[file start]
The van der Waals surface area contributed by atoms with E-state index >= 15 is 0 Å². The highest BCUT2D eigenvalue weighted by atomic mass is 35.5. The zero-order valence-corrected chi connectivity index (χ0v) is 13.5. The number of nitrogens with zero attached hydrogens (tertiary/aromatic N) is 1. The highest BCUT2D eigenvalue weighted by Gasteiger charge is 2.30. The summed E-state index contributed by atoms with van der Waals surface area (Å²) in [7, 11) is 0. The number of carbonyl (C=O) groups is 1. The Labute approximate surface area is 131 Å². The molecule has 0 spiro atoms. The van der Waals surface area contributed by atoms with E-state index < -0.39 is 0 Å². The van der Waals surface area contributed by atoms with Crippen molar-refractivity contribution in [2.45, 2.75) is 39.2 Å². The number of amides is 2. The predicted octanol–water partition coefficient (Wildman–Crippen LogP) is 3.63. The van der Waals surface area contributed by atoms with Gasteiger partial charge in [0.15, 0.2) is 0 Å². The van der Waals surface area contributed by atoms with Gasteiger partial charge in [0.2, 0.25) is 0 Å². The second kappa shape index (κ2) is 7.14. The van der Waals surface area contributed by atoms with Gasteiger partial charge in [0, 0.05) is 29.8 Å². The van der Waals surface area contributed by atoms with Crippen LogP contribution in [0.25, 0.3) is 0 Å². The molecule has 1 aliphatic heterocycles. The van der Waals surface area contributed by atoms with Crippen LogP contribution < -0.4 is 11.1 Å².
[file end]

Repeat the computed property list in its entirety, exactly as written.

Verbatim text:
The van der Waals surface area contributed by atoms with E-state index >= 15 is 0 Å². The highest BCUT2D eigenvalue weighted by atomic mass is 35.5. The zero-order valence-corrected chi connectivity index (χ0v) is 13.5. The number of nitrogens with zero attached hydrogens (tertiary/aromatic N) is 1. The highest BCUT2D eigenvalue weighted by Gasteiger charge is 2.30. The summed E-state index contributed by atoms with van der Waals surface area (Å²) in [7, 11) is 0. The number of carbonyl (C=O) groups is 1. The Labute approximate surface area is 131 Å². The molecule has 0 spiro atoms. The van der Waals surface area contributed by atoms with E-state index < -0.39 is 0 Å². The van der Waals surface area contributed by atoms with Crippen molar-refractivity contribution in [2.45, 2.75) is 39.2 Å². The number of amides is 2. The predicted octanol–water partition coefficient (Wildman–Crippen LogP) is 3.63. The van der Waals surface area contributed by atoms with Gasteiger partial charge in [0.15, 0.2) is 0 Å². The van der Waals surface area contributed by atoms with Gasteiger partial charge in [0.2, 0.25) is 0 Å². The second kappa shape index (κ2) is 7.14. The van der Waals surface area contributed by atoms with Gasteiger partial charge in [0, 0.05) is 29.8 Å². The van der Waals surface area contributed by atoms with Crippen LogP contribution in [0.25, 0.3) is 0 Å². The molecule has 1 aliphatic heterocycles. The van der Waals surface area contributed by atoms with Crippen LogP contribution < -0.4 is 11.1 Å².